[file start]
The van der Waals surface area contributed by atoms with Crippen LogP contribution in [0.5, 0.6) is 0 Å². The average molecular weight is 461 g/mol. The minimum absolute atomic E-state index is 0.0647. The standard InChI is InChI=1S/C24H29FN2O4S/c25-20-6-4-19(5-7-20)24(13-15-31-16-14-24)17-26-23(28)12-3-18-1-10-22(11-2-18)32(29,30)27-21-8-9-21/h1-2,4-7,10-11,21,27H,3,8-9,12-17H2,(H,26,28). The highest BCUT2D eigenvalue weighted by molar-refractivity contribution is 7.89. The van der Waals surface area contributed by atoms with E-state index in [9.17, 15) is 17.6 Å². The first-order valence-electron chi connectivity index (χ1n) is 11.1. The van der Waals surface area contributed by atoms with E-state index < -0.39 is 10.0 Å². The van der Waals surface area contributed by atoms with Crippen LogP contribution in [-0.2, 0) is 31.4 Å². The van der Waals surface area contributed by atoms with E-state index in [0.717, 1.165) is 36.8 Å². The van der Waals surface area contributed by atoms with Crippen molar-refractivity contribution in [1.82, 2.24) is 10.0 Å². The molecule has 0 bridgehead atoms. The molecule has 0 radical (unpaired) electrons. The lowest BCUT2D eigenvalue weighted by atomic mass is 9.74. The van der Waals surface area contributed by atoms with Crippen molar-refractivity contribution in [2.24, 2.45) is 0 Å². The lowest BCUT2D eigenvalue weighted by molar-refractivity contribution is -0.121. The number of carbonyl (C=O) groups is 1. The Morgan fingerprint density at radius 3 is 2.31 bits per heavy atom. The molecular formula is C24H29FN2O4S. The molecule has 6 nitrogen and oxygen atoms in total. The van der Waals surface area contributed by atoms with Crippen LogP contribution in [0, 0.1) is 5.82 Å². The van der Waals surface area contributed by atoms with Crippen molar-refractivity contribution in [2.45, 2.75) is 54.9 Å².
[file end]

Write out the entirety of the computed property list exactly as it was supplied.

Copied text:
The van der Waals surface area contributed by atoms with Crippen LogP contribution in [0.5, 0.6) is 0 Å². The average molecular weight is 461 g/mol. The minimum absolute atomic E-state index is 0.0647. The standard InChI is InChI=1S/C24H29FN2O4S/c25-20-6-4-19(5-7-20)24(13-15-31-16-14-24)17-26-23(28)12-3-18-1-10-22(11-2-18)32(29,30)27-21-8-9-21/h1-2,4-7,10-11,21,27H,3,8-9,12-17H2,(H,26,28). The highest BCUT2D eigenvalue weighted by molar-refractivity contribution is 7.89. The van der Waals surface area contributed by atoms with E-state index in [9.17, 15) is 17.6 Å². The first-order valence-electron chi connectivity index (χ1n) is 11.1. The van der Waals surface area contributed by atoms with E-state index < -0.39 is 10.0 Å². The van der Waals surface area contributed by atoms with Crippen LogP contribution in [-0.2, 0) is 31.4 Å². The van der Waals surface area contributed by atoms with E-state index in [0.717, 1.165) is 36.8 Å². The van der Waals surface area contributed by atoms with Crippen molar-refractivity contribution in [1.82, 2.24) is 10.0 Å². The molecule has 0 bridgehead atoms. The molecule has 0 radical (unpaired) electrons. The lowest BCUT2D eigenvalue weighted by atomic mass is 9.74. The van der Waals surface area contributed by atoms with Crippen molar-refractivity contribution in [2.24, 2.45) is 0 Å². The lowest BCUT2D eigenvalue weighted by molar-refractivity contribution is -0.121. The number of carbonyl (C=O) groups is 1. The Morgan fingerprint density at radius 3 is 2.31 bits per heavy atom. The molecular formula is C24H29FN2O4S. The molecule has 6 nitrogen and oxygen atoms in total. The van der Waals surface area contributed by atoms with Crippen LogP contribution in [0, 0.1) is 5.82 Å². The van der Waals surface area contributed by atoms with Crippen molar-refractivity contribution in [2.45, 2.75) is 54.9 Å².